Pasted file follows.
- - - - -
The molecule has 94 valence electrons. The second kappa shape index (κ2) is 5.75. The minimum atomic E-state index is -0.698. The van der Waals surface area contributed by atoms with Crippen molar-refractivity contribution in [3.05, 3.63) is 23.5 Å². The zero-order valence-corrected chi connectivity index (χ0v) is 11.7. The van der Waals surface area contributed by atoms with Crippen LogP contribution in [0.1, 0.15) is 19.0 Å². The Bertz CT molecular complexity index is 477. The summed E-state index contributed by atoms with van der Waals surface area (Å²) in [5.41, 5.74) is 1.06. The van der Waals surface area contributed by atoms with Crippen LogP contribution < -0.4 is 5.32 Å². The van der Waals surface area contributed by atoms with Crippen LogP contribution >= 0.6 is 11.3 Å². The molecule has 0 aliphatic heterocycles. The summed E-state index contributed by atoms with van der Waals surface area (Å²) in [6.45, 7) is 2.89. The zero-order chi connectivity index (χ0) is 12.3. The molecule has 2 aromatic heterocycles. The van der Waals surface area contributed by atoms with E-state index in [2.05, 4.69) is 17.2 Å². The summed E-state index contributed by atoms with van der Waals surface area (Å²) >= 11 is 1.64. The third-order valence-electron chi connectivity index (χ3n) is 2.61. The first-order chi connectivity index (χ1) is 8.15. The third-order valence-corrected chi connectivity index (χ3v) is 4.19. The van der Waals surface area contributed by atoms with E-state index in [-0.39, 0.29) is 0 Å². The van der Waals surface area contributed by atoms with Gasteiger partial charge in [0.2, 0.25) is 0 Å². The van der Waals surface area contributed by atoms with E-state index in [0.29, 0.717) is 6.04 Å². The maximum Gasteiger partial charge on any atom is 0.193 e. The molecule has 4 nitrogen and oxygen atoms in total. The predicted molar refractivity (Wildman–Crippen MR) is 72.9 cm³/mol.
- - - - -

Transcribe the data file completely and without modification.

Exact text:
The molecule has 94 valence electrons. The second kappa shape index (κ2) is 5.75. The minimum atomic E-state index is -0.698. The van der Waals surface area contributed by atoms with Crippen molar-refractivity contribution in [3.05, 3.63) is 23.5 Å². The zero-order valence-corrected chi connectivity index (χ0v) is 11.7. The van der Waals surface area contributed by atoms with Crippen LogP contribution in [0.1, 0.15) is 19.0 Å². The Bertz CT molecular complexity index is 477. The summed E-state index contributed by atoms with van der Waals surface area (Å²) in [5.41, 5.74) is 1.06. The van der Waals surface area contributed by atoms with Crippen LogP contribution < -0.4 is 5.32 Å². The van der Waals surface area contributed by atoms with Crippen LogP contribution >= 0.6 is 11.3 Å². The molecule has 0 aliphatic heterocycles. The summed E-state index contributed by atoms with van der Waals surface area (Å²) in [6.45, 7) is 2.89. The zero-order chi connectivity index (χ0) is 12.3. The molecule has 2 aromatic heterocycles. The van der Waals surface area contributed by atoms with E-state index in [2.05, 4.69) is 17.2 Å². The summed E-state index contributed by atoms with van der Waals surface area (Å²) >= 11 is 1.64. The third-order valence-electron chi connectivity index (χ3n) is 2.61. The first-order chi connectivity index (χ1) is 8.15. The third-order valence-corrected chi connectivity index (χ3v) is 4.19. The van der Waals surface area contributed by atoms with E-state index in [-0.39, 0.29) is 0 Å². The van der Waals surface area contributed by atoms with Gasteiger partial charge in [0.2, 0.25) is 0 Å². The van der Waals surface area contributed by atoms with E-state index in [0.29, 0.717) is 6.04 Å². The maximum Gasteiger partial charge on any atom is 0.193 e. The molecule has 4 nitrogen and oxygen atoms in total. The predicted molar refractivity (Wildman–Crippen MR) is 72.9 cm³/mol.